Niagara Parks’ Botanical Gardens is located on the scenic Niagara Parkway and the Great Gorge, just a 10 minute drive north of the Niagara Falls. This beautiful garden setting is home to the Butterfly Conservatory and serves as the unique outdoor classroom for students attending the Niagara Parks School of Horticulture. Established in 1936, you’ll enjoy 40 hectares (99 acres) of beautifully maintained gardens. Enjoy perennials, rhododendrons, azaleas, formal parterre garden, shade, herb and vegetable plantings, as well as our world-famous rose garden featuring over 2,400 roses.

floral-clock4-2-610x4052The Floral Clock is a very popular stop on the Niagara Parkway and is photographed almost as often as the Falls! The planted face is maintained by Niagara Parks horticulture staff, while the mechanism is kept in working order by Ontario Hydro, the organization that originally built the clock. The intricate designs on the face of the timepiece are created with up to 16,000 carpet bedding plants. The floral design is changed twice each year, featuring viola in the Spring and four cultivars of Alternanthera along with green and grey forms of Santolina Sage during the Summer and Fall. California Golden Privet and Blue Festuca Grass may be used for contrast. The grounds surrounding the clock feature bedding displays and a tower at the back of the clock houses Westminster chimes that greet each quarter hour. If the door into the tower is open, you can take a glimpse at the clock mechanism and enjoy photographs that show the history of almost every face design all the way back to 1950.

At the entrance to Queenston Heights Park you will be greeted by carpet bedding displays, along with formalized annual bedding schemes that surround both the Brock and Laura Secord Monuments. Nestled high atop the Niagara Escarpment, this is the birthplace of Niagara Falls – garden and nature lovers, hikers and picnickers have used this park for generations. Facilities include two picnic pavilions, washrooms, children’s splash pad, tennis courts, a band shell, snack bar, children’s playground and fine dining at Queenston Heights Restaurant. The Park is also a terminus point of the Bruce Trail, which winds it way northward over several hundred kilometers to Tobermory. The Bruce Trail passes through the Niagara Escarpment, which has been recognized as a world biosphere by U.N.E.S.C.O. Finally, Parks Canada oversees the operation of Brock’s Monument and also has a walking tour of the historic sites associated with this important battleground.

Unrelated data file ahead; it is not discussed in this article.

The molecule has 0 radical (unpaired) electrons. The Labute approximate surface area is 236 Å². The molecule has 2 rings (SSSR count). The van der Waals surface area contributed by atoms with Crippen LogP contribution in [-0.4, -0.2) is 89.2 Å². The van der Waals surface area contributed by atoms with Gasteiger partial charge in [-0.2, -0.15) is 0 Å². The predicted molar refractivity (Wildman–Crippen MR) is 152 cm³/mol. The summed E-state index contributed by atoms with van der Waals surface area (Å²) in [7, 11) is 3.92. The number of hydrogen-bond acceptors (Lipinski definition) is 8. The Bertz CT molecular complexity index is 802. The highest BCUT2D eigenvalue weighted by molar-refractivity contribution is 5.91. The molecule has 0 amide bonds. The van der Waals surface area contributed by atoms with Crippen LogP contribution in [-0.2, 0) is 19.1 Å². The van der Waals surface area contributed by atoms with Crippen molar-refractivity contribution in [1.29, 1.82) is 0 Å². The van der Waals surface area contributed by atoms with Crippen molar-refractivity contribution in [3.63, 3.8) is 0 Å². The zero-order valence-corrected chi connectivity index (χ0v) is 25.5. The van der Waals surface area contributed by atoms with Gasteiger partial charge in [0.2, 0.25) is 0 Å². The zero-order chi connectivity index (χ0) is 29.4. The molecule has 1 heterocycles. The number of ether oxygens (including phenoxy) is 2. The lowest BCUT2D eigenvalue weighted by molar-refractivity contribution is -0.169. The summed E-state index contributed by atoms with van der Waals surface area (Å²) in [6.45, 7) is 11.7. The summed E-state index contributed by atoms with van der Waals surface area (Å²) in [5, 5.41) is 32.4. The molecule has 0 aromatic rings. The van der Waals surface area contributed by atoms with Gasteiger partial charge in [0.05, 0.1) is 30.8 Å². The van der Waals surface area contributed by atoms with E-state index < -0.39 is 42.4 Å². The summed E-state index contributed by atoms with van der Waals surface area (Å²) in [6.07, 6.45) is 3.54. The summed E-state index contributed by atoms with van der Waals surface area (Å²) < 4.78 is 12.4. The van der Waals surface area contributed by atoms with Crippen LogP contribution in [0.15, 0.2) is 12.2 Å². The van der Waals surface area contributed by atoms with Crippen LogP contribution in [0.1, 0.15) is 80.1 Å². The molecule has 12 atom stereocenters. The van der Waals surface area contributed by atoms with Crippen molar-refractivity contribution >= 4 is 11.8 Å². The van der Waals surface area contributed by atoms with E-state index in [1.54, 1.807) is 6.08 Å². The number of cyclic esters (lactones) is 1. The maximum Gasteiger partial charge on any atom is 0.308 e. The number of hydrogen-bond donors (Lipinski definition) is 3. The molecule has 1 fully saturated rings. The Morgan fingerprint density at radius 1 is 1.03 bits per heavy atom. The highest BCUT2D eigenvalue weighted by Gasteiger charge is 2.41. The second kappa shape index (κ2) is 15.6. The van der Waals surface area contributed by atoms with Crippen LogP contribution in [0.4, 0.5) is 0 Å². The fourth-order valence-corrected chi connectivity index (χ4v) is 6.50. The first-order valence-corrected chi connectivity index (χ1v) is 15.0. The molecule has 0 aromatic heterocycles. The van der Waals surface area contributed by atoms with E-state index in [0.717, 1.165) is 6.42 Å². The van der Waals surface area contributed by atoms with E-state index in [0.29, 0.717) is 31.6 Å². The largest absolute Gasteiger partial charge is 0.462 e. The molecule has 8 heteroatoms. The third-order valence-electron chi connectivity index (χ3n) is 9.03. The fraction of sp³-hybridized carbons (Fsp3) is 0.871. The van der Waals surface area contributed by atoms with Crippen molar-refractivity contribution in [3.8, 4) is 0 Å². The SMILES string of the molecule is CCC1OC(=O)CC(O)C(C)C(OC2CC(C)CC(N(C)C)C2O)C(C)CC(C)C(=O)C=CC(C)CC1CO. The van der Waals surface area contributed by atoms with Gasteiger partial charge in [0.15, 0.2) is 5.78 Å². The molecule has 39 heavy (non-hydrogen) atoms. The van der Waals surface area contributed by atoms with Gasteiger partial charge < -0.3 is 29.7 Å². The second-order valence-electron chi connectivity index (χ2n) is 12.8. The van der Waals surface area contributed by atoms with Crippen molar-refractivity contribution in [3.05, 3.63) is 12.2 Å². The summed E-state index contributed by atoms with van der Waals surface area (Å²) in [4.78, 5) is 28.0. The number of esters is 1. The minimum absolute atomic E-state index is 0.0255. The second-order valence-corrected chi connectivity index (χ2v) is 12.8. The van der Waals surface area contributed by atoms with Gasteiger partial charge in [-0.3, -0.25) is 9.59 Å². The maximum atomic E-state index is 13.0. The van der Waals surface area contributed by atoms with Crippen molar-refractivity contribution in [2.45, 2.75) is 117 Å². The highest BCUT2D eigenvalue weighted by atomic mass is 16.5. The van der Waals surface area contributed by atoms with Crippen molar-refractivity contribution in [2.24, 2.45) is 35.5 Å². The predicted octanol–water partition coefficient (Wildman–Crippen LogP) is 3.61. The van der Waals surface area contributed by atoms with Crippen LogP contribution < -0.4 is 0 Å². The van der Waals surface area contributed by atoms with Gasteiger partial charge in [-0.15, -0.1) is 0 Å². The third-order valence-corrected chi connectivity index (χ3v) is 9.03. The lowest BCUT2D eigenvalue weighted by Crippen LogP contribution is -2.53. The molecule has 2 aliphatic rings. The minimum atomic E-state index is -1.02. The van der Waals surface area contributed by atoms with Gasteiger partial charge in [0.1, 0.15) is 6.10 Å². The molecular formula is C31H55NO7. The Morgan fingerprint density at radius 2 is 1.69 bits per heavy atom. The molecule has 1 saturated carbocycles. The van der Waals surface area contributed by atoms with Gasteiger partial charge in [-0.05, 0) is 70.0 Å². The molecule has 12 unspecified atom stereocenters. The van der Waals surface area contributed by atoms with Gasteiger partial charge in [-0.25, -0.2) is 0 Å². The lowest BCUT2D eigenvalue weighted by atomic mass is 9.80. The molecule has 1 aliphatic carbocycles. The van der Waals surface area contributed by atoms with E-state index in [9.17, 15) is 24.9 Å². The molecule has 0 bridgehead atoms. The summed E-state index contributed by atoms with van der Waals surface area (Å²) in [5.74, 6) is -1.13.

IMG_0070The Niagara Glen is a unique spot of beauty deep in the Great Gorge that has been a designated Nature Reserve since 1992. Stairways lead to 4 km (2.5 mi) of paths that wind through a pristine pocket of Carolinian Forest, past boulders left behind as the Falls eroded through the area thousands of years ago. Visitors should be aware that hikes through the Niagara Glen involve an elevation change of over 60 m (200 ft). Proper footwear suitable for steep and rugged terrain is required. The trails are well laid out and easily negotiated if you take your time! There’s lots of interesting geology and biology to explore. The Niagara Glen is a Nature Reserve that contains wild flora and fauna (plants and animals). Please observe all posted regulations, stay on trails that are marked and follow generally accepted trail etiquette. Fires are not permitted ake only photos, leave only footprints! The Niagara Glen overlooks the Niagara River Whirlpool, a unique natural phenomenon that you must see to believe! Thousands of years ago, as the Niagara River slowly eroded its way through the Niagara Escarpment, creating the Great Gorge, a right-angle turn in the river’s path forced the rushing water into a deep counter-clockwise spin.

winery┬áNiagara-on-the-Lake, often called the loveliest town in Ontario, has a long and distinguished history. Stroll back through history and enjoy world class theatre, fine dining, shopping, our estate wineries, farm markets and historical sites. Site of the old Neutral Indian village of Onghiara, it was settled at the close of the American Revolution by Loyalists coming to Upper Canada, many of whom had been members of the much feared Butler’s Rangers based during the American Revolution at Fort Niagara, then under British control. In 1781 the British Government purchased land from the Mississaugas; a strip of land 6 miles wide along the western bank of the Niagara River for “300 suits of clothing”.

By 1782, 16 families had become established and had cleared 236 acres. In 1791 part of the military reserve at the mouth of the river was chosen as the future townsite. In 1792, Newark – as it was named by Governor Simcoe, became the first capital of the newly-created colony of Upper Canada, and the legislature met here for five sessions, until Lieutenant-Governor John Graves Simcoe moved the capital to York. By 1796, 70 new homes were built, and the town continued to prosper as the economic, administrative and judicial centre for the Niagara Peninsula. The physical appearance of the town, with the exception of the powder magazine at Fort George was virtually erased by the burning of the town by the Americans during the war of 1812.

Rebuilt, Niagara became an active commercial centre, with a busy shipping and ship-building industry, as well as many shops and warehouses. The beautiful old homes lining the tree-shaded streets attest to the prosperity of its citizens.